Last offseason was all about the New York Mets adding a different Trevor to their roster. There was plenty of drama around it, some misinformation/possible troll job, and finally a whole lot of off-field issues that had fans breathing a lifelong sigh of relief knowing it’s another organization’s mess to clean up.
Although they didn’t get the most well-known Trevor, the Mets did pick up one notable Trevor in the offseason and another mid-year. Both look bound to be back with the club in 2022.
Trevor May and Trevor Williams are the Trevors we never knew the Mets needed
Their performance in 2021 was what the Mets needed. Trevor May logged 62.2 innings for the team and gave a 3.59 ERA performance with an additional four saves to go with his solid season.
May had some huge innings for the Mets late in games. His seven wins out of the bullpen also happened to be tied for the third-most on the team for a pitcher in any role. I know wins don’t carry much value but with a pitcher like him, it does show some level of importance to the innings he pitches.
The other Trevor, known on his birth certificate as Trevor Williams, came over with Javier Baez in the deal with the Chicago Cubs. The longtime starter spent most of his time with the orange and blue pitching in relief or getting a handful of appearances as a starter in doubleheaders.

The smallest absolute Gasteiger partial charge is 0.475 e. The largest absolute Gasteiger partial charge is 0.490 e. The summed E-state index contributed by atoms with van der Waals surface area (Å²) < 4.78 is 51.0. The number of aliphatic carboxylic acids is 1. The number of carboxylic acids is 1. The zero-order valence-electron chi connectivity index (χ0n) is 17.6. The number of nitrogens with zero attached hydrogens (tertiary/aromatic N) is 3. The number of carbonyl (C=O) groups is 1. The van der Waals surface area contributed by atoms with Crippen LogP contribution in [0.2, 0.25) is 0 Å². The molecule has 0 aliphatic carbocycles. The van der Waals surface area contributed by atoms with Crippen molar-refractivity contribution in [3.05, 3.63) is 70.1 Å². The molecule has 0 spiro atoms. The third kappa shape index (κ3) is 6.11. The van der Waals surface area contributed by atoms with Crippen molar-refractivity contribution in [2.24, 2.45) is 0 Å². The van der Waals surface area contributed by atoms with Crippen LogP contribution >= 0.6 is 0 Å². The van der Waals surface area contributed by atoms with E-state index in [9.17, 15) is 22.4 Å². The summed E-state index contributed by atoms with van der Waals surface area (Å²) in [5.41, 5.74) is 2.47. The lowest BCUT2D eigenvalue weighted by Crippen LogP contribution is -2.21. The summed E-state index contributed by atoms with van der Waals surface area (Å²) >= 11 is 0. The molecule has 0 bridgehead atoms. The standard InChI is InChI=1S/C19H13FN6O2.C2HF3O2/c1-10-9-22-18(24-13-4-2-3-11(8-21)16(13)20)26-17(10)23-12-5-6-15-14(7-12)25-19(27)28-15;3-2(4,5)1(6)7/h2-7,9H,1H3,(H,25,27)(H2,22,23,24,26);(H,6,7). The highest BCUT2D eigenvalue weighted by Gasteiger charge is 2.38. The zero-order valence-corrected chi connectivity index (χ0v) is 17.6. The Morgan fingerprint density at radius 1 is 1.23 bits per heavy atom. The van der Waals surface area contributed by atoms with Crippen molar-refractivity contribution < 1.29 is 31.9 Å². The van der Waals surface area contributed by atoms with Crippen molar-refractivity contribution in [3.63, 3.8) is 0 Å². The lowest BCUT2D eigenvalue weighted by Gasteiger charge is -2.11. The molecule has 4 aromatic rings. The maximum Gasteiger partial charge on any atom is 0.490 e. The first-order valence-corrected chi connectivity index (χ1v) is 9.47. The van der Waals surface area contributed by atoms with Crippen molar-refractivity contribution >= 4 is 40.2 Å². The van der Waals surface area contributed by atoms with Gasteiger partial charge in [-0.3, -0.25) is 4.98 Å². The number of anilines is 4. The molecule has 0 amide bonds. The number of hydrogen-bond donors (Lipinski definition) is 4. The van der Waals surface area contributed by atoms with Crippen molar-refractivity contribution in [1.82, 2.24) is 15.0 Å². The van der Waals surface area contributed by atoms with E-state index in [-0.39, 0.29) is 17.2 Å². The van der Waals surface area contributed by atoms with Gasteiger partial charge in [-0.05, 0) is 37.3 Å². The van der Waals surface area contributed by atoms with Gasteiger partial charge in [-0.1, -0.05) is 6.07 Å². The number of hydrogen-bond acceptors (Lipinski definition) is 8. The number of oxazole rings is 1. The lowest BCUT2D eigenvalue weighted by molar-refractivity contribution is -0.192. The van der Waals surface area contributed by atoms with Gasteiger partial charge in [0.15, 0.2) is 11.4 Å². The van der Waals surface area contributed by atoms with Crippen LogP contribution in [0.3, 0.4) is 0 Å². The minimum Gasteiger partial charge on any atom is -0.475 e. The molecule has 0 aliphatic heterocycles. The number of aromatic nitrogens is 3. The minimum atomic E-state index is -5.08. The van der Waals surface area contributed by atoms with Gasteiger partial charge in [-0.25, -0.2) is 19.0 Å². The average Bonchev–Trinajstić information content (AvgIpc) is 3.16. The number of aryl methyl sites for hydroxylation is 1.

Williams had a 3.06 ERA in 32.1 innings of work. He survived the non-tender deadline, likely putting him in line to become the club’s long man out of the bullpen in 2022.
Both pitched well for the Mets last year. More than that, there’s something else this pair of Trevors brings to the game: personalities that are unique and easy to enjoy without playing the victim or targeting others in a combative way.
May is one of baseball’s quiet pioneers of personal branding and marketing without crossing that fine line of getting annoying. He genuinely seems to enjoy his side gig streaming games online. He has a real audience for it, too. Relief pitchers are generally not ambassadors of the game. However, in his case, I think May has the potential to reach a whole different audience.
From a baseball perspective, he has come across as wise and forthright. When fans were ready to boo relentlessly during the thumbs-down fiasco, he tried to help his teammates by giving a clearer explanation.
Williams’ short time with the club was more understated but I’m not so sure we can contain him for long. For several years now, Williams has been one of baseball’s more entertaining follows on social media. His Twitter timeline is basically a recipe for dad jokes.
Neither will make a trip to the 2022 All-Star Game, earn a single Cy Young vote, or inch closer to having their jersey retired. From the entire pool of Trevors active in the major leagues right now, they’re two of the best the Mets could have. The chemistry alone I believe they could bring to the bullpen with their experience and good-natured attitudes should make a difference.